- (ii)
- The second variant is the so-called zigzag nanoribbon with a width equal to ${N}_{z}$ are denoted as ${N}_{z}$-zGNR (see Figure 5). Consider $\mathbf{W}=(\tilde{\mathbf{G}},\tilde{m})$ the MW-graph with standard weights and $\tilde{\mathbf{G}}$ is the graph given by the zigzag nanoribbons for a fixed ${N}_{z}$, and $\tilde{\beta}\sim 0$ acting on $\tilde{\mathbf{G}}$. In this case, our spectral localization method does not specify spectral gaps (i.e., the spectral bands overlap). The reason is that for any width ${N}_{z}$ the spectrum of the zigzag nanoribbons satisfy $\sigma ({\Delta}_{0}^{\tilde{\mathbf{W}}})=[0,2]$, i.e., in this case there are no spectral gaps. This fact is also confirmed by our method.

## Author Contributions

## Funding

## Acknowledgments

## Conflicts of Interest

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**Figure 1.**The structure of the bracketing intervals J is represented with gray bands and the spectral gaps with white bands. Both bands depend on the constant (periodic) magnetic potential $\tilde{\beta}$ acting on 3-aGNR.

**Figure 2.**Spectral gaps of the polyacetylene graph for a constant magnetic potential $\beta =s$. Here, J is the spectral localization for the pair $\mathbf{G}-\left\{{e}_{1}\right\}$ and $\mathbf{G}-\left\{{v}_{1}\right\}$. Bipartiteness gives a finer localization $J\cap \kappa (J)$. In this case, we obtain the spectrum almost exactly, except for the spectral value 1.

**Figure 3.**The horizontal axis represents the values of the magnetic potential $\tilde{\beta}\in [0,2\pi )$ acting on the polyacetylene polymer with standard weights. For any fixed $\tilde{\beta}$ we obtain the intervals J given by the bracketing technique as we did in the case $\tilde{\beta}=\pi /2$ in Figure 2 (and also using the symmetry given by the bipartiteness). In the vertical axis, we represent the spectral bands and gaps for each constant value $\tilde{\beta}$.

**Figure 4.**Using this graph ${\mathbf{G}}_{1}^{-}$ and ${\mathbf{G}}_{1}^{+}$, we can find spectral gaps in common for all periodic magnetic potential $\tilde{\beta}$ acting on the polyethylene, represented by the covering graph $\mathbf{G}$.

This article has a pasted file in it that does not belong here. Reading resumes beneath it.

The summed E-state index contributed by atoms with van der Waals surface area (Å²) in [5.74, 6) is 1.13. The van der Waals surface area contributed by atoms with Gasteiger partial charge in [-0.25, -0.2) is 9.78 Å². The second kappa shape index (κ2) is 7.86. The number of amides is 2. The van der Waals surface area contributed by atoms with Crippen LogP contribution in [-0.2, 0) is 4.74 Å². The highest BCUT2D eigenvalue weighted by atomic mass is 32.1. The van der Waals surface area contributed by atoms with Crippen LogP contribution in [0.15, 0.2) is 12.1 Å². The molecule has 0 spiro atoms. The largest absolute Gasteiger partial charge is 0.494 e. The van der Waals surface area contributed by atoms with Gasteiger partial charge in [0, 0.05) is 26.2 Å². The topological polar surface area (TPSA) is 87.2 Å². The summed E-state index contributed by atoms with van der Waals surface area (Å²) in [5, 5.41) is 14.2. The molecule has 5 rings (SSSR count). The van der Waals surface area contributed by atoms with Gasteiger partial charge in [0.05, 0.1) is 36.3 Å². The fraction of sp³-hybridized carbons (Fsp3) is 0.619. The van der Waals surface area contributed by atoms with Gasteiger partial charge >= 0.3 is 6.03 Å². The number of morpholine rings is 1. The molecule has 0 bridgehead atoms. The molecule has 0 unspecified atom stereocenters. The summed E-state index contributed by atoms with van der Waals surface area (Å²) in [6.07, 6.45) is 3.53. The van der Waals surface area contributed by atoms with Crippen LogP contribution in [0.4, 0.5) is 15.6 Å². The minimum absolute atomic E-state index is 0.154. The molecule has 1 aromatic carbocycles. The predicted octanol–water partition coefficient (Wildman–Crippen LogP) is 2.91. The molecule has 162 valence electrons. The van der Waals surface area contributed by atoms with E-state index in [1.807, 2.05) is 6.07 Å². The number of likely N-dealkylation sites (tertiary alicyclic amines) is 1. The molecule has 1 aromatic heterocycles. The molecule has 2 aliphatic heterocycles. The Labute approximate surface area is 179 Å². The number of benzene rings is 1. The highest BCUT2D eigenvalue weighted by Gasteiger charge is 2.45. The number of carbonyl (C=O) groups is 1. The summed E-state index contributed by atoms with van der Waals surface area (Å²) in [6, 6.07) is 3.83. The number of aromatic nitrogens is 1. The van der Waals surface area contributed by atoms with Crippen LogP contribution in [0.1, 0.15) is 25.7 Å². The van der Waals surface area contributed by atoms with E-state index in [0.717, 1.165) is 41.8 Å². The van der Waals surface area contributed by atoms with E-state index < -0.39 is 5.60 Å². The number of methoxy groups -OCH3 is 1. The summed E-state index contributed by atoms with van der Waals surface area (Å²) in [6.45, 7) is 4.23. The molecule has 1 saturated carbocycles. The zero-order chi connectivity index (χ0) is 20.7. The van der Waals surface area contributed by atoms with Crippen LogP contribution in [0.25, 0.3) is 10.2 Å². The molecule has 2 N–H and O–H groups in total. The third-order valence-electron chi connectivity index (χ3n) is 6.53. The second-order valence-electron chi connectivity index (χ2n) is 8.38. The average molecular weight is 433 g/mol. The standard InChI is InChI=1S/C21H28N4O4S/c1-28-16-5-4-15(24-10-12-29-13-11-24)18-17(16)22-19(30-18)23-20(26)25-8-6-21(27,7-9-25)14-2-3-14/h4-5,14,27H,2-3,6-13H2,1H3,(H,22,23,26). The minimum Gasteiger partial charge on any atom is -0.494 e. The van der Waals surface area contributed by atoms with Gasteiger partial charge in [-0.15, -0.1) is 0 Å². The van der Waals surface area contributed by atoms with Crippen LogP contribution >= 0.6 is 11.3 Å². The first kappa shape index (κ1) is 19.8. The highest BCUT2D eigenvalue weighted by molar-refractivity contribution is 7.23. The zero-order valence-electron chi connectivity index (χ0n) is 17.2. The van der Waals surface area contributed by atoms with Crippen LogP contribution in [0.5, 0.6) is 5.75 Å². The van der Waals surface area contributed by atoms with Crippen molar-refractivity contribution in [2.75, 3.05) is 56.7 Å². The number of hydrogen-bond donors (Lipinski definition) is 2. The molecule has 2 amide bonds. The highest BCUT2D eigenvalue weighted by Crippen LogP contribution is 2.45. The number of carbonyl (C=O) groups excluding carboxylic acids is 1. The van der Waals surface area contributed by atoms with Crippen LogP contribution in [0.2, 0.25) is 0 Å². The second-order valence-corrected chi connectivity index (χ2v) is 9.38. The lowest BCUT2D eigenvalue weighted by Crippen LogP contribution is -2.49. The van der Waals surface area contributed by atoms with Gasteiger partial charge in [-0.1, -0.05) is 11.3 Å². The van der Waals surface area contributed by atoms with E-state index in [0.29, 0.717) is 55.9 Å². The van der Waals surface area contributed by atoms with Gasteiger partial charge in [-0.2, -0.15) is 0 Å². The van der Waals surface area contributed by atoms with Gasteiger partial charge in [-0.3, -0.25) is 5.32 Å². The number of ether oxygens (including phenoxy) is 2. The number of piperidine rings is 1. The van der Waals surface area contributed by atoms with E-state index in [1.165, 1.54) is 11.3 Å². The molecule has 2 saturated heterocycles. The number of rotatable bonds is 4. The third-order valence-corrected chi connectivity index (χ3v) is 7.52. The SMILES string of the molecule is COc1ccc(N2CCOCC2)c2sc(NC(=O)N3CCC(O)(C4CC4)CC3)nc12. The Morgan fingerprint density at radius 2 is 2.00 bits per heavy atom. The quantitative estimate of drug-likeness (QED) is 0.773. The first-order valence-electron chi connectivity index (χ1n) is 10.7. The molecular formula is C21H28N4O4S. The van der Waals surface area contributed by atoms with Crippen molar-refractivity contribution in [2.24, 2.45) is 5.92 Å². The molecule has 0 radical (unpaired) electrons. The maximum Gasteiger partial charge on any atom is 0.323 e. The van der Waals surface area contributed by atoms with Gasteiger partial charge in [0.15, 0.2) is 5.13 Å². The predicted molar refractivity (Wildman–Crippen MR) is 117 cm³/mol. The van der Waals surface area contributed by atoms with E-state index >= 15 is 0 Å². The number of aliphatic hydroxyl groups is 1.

**Figure 5.**Two structures of the graphene nanoribbons: armchair and zigzag. These structures are covering graphs only in one direction.

**Figure 6.**Spectral structure in bands/gaps of the magnetic Laplacian on the nanoribbons 3-aGNR. A constant magnetic potential is acting on the graph with value $\tilde{\beta}=s$. Here, the bracketing intervals J gives a localization set of the spectrum, and this localization is given by the pair ${\mathbf{G}}^{-}=\mathbf{G}-\left\{{e}_{1}\right\}$ and ${\mathbf{G}}^{+}=\mathbf{G}-\left\{{v}_{1}\right\}$, together with the bipartitness and interlacing.

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**MDPI and ACS Style**

Fabila-Carrasco, J.S.; Lledó, F.
Covering Graphs, Magnetic Spectral Gaps and Applications to Polymers and Nanoribbons. *Symmetry* **2019**, *11*, 1163.
https://doi.org/10.3390/sym11091163

**AMA Style**

Fabila-Carrasco JS, Lledó F.
Covering Graphs, Magnetic Spectral Gaps and Applications to Polymers and Nanoribbons. *Symmetry*. 2019; 11(9):1163.
https://doi.org/10.3390/sym11091163

**Chicago/Turabian Style**

Fabila-Carrasco, John Stewart, and Fernando Lledó.
2019. "Covering Graphs, Magnetic Spectral Gaps and Applications to Polymers and Nanoribbons" *Symmetry* 11, no. 9: 1163.
https://doi.org/10.3390/sym11091163